Today’s Turning Point comes from guest writer, Charlotte Bilski a senior at Horace Greeley High School in Chappaqua, N.Y. She is the co-president of her school’s community service club, SHARE and co-founder of her school’s AFYA club.
Sitting among the remnants of a house that had been destroyed by Hurricane Katrina, in Saint Bernard Parish, La., I gently ran my fingers across the worn tile floor. The jagged tiles, all different hues of red, were the only pieces of the house to remain intact. The house had been stripped of its roof, its walls, and its steps; however, an undeniable presence of its spirit remained. This house used to be a home, I thought. I could feel it.
Now trembling, I continued to run my fingers alongside the edges of the tiles. An overpowering surge of energy shook my core as a profusion of ambiguous memories, of this family’s past, flooded my mind. Like a tragic apparition, I could feel what this family had lost: everything. I started to cry. Prior to this moment in my 12-year-old life, I had never witnessed something so real and so scary. This could happen to anyone, I thought. This could happen to me. Nobody is safe from a natural disaster.
As it was unrealistic to expect everyone in my comfortable, Northeastern suburb to understand the dire need to rebuild after natural disasters, I knew that I had a big job ahead of me: to advocate for victims of natural disasters worldwide.
Fast-forward four years: I started volunteering at the AFYA Foundation. AFYA, meaning good health in Swahili, sends unused medical supplies to the clinics of lesser-developed countries. Much of AFYA’s work has been focused on helping victims of Haiti’s 2010 earthquake. By creating an AFYA club at my high school I have helped to collect hundreds of crutches, walkers, and blankets to health clinics in Haiti. Our club also sends groups of students to the AFYA warehouse in Yonkers, New York to help sort the donated supplies from the various hospitals. Recently, during our school’s midterms week, we hosted a school-wide pen drive where the pens were donated to doctors in Haitian medical clinics. During that single week, we collected approximately 1,000 pens.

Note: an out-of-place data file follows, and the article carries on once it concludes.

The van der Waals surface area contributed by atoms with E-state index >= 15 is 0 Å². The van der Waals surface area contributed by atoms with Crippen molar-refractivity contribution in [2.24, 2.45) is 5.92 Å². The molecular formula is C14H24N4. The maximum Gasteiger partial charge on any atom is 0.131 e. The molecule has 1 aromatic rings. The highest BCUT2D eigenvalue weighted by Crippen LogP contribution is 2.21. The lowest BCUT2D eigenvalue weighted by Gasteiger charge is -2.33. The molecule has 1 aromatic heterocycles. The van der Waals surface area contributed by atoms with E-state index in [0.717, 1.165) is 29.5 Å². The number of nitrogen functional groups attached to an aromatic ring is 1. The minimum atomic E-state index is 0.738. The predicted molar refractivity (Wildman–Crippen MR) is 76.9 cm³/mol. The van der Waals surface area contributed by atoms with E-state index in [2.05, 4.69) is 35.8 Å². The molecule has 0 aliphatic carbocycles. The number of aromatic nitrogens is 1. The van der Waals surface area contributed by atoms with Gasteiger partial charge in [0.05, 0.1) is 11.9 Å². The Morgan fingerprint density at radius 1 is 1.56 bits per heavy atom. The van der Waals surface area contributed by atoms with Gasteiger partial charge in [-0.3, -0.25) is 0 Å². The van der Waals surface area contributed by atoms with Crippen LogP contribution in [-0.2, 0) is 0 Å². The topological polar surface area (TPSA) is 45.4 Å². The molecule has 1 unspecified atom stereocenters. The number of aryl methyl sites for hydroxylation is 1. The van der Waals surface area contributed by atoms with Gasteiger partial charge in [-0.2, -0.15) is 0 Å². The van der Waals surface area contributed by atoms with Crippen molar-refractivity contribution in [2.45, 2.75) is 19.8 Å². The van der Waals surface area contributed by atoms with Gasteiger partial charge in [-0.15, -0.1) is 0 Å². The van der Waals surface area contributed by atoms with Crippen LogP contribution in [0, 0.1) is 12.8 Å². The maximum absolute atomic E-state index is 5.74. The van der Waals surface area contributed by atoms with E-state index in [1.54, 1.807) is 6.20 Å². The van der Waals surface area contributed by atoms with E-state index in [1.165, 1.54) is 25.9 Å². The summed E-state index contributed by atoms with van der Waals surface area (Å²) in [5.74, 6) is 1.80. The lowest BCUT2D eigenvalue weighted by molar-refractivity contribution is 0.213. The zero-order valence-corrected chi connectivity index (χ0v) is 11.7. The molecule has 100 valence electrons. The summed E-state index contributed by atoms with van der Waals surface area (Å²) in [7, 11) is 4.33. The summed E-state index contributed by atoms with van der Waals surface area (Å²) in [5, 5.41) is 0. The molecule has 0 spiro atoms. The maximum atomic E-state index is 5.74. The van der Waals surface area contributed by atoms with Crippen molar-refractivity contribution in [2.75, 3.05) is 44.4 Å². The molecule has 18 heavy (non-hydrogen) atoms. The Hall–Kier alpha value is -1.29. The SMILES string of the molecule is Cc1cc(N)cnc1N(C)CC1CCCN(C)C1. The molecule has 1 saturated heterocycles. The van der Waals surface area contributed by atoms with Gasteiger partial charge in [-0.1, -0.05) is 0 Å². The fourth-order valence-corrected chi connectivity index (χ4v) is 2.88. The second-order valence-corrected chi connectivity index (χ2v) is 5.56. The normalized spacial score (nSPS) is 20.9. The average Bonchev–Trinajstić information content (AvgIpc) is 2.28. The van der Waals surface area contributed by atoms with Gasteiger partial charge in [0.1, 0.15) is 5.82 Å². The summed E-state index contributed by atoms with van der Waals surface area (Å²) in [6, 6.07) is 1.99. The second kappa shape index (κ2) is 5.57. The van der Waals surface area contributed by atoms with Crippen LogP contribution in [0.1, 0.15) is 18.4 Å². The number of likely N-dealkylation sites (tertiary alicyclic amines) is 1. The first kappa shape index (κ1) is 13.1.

Since my first humanitarian trip to Louisiana, I have returned twice to help rebuild the communities and hear the stories of the Gulf Coast. I never cease to be amazed by the extraordinary optimism possessed by people who tirelessly work to rebuild their communities and their lives. They are my constant reminder to never lose hope and never stop helping others.
There is very little in life of which we are in control. We cannot control time, we cannot control the physical world, and we cannot control the actions of others, but we can control our actions to make the world a better place than when we entered it and our outlooks on life. Thanks to the people of the Gulf Coast, I know the potential that each human being possesses to transform his or her reality.
Read more about AFYA from Charlotte’s previous points of light blog post.
Charlotte is also a co-chair of J-Teen Leadership, a Jewish, teen-led, community service and advocacy organization. Charlotte is a member of the 2011 PARADE All-America High School Service Team, an award recognizing outstanding young service leaders presented by Parade Magazine in partnership with generationOn, the global youth enterprise of Points of Light.